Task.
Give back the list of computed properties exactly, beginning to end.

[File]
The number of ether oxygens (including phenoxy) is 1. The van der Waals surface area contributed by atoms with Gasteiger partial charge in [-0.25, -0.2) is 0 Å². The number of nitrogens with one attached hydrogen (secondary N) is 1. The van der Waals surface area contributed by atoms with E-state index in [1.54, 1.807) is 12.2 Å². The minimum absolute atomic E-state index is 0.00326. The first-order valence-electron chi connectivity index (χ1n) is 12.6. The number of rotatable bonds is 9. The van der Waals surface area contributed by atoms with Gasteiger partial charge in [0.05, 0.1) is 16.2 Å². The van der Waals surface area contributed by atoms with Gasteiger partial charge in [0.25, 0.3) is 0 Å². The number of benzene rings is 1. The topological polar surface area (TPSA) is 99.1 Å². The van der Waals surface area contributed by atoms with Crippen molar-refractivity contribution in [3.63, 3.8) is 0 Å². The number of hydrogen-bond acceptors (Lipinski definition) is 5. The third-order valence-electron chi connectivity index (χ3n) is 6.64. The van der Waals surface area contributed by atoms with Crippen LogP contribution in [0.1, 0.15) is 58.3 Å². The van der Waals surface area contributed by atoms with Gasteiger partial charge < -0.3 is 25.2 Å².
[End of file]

The number of ether oxygens (including phenoxy) is 1. The van der Waals surface area contributed by atoms with Gasteiger partial charge in [-0.25, -0.2) is 0 Å². The number of nitrogens with one attached hydrogen (secondary N) is 1. The van der Waals surface area contributed by atoms with E-state index in [1.54, 1.807) is 12.2 Å². The minimum absolute atomic E-state index is 0.00326. The first-order valence-electron chi connectivity index (χ1n) is 12.6. The number of rotatable bonds is 9. The van der Waals surface area contributed by atoms with Gasteiger partial charge in [0.05, 0.1) is 16.2 Å². The van der Waals surface area contributed by atoms with Gasteiger partial charge in [0.25, 0.3) is 0 Å². The number of benzene rings is 1. The topological polar surface area (TPSA) is 99.1 Å². The van der Waals surface area contributed by atoms with Crippen molar-refractivity contribution in [3.63, 3.8) is 0 Å². The number of hydrogen-bond acceptors (Lipinski definition) is 5. The third-order valence-electron chi connectivity index (χ3n) is 6.64. The van der Waals surface area contributed by atoms with Crippen LogP contribution in [0.1, 0.15) is 58.3 Å². The van der Waals surface area contributed by atoms with Gasteiger partial charge < -0.3 is 25.2 Å².